A 1907 article about Borden in the Boston Herald16 provides some further information on the relationship between Borden and McGinley. When Boston’s star pitcher Al Spalding left for Chicago, they signed Borden, who had thrown the first no-hitter in professional baseball the year before. Borden had grown up in Philadelphia and was a teammate of McGinley. In 1875, Borden pitched in only seven games for the Philadelphia Athletics, yet was highly sought out by Boston as Spalding’s replacement. Borden, remembered in the Herald article, “had a peculiar drop to his ball that made him unhittable,” and Boston signed him to a three-year contract. “It was figured that, as they [Borden and McGinley] knew each other intimately, they would make an ideal battery.” But McGinley’s shortcomings may have caused both of their careers to be shortened. “McGinley could never master the handling of the drop ball,” the Herald writer remembered, “and acting on his advice, Borden altered his style, using instead a ball that would rise instead of drop as it came to the plate.” Borden admitted to team captain George Wright that he was trying to “ease up on McGinley.” Wright’s solution was to change catchers, giving the job to Morrill. McGinley’s days were numbered.
In June, Boston realized Morrill couldn’t handle Borden either, and signed another Lowell catcher, Lew Brown. But no matter who caught him, Borden was never the same pitcher, and his career ended after 1876. McGinley “proved a failure behind the bat,” in the words of the Lowell Daily Citizen, and was released by Boston when Brown was signed. He was signed by St. Louis as a change catcher to replace Tom Miller, who had suddenly died.17 McGinley’s salary was listed as $1000 for the season, but he never got into a game beyond exhibitions, as John Clapp handled the catching duties.18
McGinley wasn’t heard from again until March of 1878, when he participated in a game between Philadelphia-area professionals and amateurs. His team included Jim Devlin of Louisville, who had just been banned from the major leagues for throwing games.19 McGinley began the season playing shortstop for the Cleveland Forest Citys, an amateur club. It didn’t go so well. “There is no use of further denying,” wrote the Cleveland Leader, “that McGinley is not the man for short stop. It takes him altogether too long to pick up the ball…he is certainly the weak man of the nine.”20 A description of a game by the Plain Dealer two days later said McGinley’s play at shortstop was “as miserable playing as ever annoyed an audience…and he came very near [to] demoralizing the whole nine by his massive blundering.”21 In September, the Plain Dealer, in reviewing the season, said “McGinley was short lived at short stop and was such a failure in the field that he was permanently retired.”22 He played only seven games with a .189 batting average.23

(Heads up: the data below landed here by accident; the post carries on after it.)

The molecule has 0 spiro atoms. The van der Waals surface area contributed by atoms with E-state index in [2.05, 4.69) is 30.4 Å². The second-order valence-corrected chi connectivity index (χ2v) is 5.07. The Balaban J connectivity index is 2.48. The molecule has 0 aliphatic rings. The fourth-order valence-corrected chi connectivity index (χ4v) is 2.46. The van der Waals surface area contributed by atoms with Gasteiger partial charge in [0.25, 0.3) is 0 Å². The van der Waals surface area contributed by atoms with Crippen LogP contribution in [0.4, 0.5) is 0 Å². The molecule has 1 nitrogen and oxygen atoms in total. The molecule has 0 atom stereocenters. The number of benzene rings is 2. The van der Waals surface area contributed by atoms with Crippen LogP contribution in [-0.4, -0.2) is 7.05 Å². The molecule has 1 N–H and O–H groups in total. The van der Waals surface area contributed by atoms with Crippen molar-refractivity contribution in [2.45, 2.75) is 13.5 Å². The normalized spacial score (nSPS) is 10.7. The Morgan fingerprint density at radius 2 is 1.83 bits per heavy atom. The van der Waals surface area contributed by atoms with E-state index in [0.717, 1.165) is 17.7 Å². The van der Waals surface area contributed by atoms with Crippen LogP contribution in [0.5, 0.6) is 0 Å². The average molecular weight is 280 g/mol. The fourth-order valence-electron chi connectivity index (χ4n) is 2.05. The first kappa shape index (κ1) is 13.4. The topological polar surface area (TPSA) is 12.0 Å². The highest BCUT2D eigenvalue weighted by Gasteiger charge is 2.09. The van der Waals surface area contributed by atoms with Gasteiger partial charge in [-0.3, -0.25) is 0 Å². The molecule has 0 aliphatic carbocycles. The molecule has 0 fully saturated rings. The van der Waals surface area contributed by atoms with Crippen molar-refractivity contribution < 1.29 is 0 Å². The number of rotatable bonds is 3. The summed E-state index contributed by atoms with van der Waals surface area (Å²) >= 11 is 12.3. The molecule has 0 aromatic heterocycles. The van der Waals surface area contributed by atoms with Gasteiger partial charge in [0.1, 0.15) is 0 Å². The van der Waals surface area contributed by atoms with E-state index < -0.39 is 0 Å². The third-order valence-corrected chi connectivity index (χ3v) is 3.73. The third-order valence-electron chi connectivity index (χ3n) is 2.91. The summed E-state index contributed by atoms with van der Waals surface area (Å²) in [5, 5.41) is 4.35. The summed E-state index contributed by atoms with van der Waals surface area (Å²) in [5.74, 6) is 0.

Later in the year McGinley pitched for the Mutual Base Ball Club of Plymouth, Michigan, against the Detroit Cass club.24
McGinley worked as a clerk for the United States Shipping Commissioner in Philadelphia.25
All we know about McGinley’s later years comes from his obituary in Sporting Life on December 23, 1899, submitted by “F.A. M’Ginley,” which we could reasonably conclude was his brother, Francis. McGinley lived in Oakland, California, for the last 11 years of his life, working in the sheriff’s office in San Francisco, and as a private secretary to the warden of San Quentin Penitentiary. He died in Oakland on November 2, 1899, of consumption, a result of catarrh, which he suffered from for several years. “I thought it proper to notify you of his death,” F.A. M’Ginley wrote to Sporting Life, “so that his many friends might be aware of the fact. He always read your valuable paper, keeping himself in love with the game up to the time of his death.”26
Nemec, David. The Rank and File of 19th Century Major League Baseball: Biographies of 1,084 Players, Owners, Managers, and Umpires. (Jefferson, North Carolina: McFarland, 2012), 114.
1 Ryan A. Swanson. When Baseball Went White: Reconstruction, Reconciliation, and Dreams of a National Pastime. (Lincoln, Nebraska: University of Nebraska Press, 2014), 149; New York Clipper, August 22, 1874: 163.
2 “The Base Ball Season Open,” Philadelphia Inquirer, April 22, 1875: 3.
3 “Centennial Club Dissolved,” Philadelphia Times, May 27, 1875: 4.
4 “The Ball Field,” The Times (Philadelphia), May 11, 1875: 4.
5 “Out-Door Sports. A Game That Was Not a Game,” Daily National Republican (Washington, D.C.), May 31, 1875: 4.
6 “The Base Ball Field,” The Times, June 4, 1875: 4.
7 “Base Ball. The Hartfords Win Their Twentieth Victory,” Hartford Courant, June 15, 1875: 2.
8 “The Sporting Season. The National Game,” Springfield (Massachusetts) Republican, September 25, 1875: 7.
9 “The Boston Nine,” Boston Post, March 20, 1876: 4.
10 “Athletics vs. Bostons,” Chicago Times, April 23, 1876: 10.
11 “Athletic vs. Boston,” New York Clipper, April 29, 1876: 34.
12 “Athletics vs. Bostons.”
13 “Sporting Intelligence,” Boston Traveler, April 28, 1875: 4.
14 “Baseball. The Players of 1876,” New York Clipper, December 30, 1876: 315.
15 “Out-door Sports. Base Ball,” Boston Journal, May 1, 1876: 4.
16 “Pitcher Borden was Paid to Get Lost,” Boston Herald, November 17, 1907: 36.
17 “Changes in the Nine,” Boston Daily Advertiser, June 19, 1876: 4.
18 “Players’ Salaries,” Providence Evening Press, July 20, 1876: 3; Two box scores of McGinley appearing in an exhibition game were found in the New York Clipper, August 26 and September 9, 1876.
19 “Opening of the Season in Philadelphia,” New York Clipper, March 16, 1878: 405.
20 “Ball and Bat,” Cleveland Leader, May 11, 1878: 8.
21 “In and Out-Door Sports,” Plain Dealer, May 13, 1878: 4.
22 “In and Out-Door Sports,” Plain Dealer, September 14, 1878: 1.
23 “Records,” Cleveland Leader, December 5, 1878: 2.
24 “Sporting News,” Detroit Free Press, September 17, 1878: 2.
25 Official Register of the United States, Vol. 1. (U.S. Government Printing Office, 1889), 256; “Death’s Doings,” Sporting Life, December 23, 1899: 1.
26 “Death’s Doings.”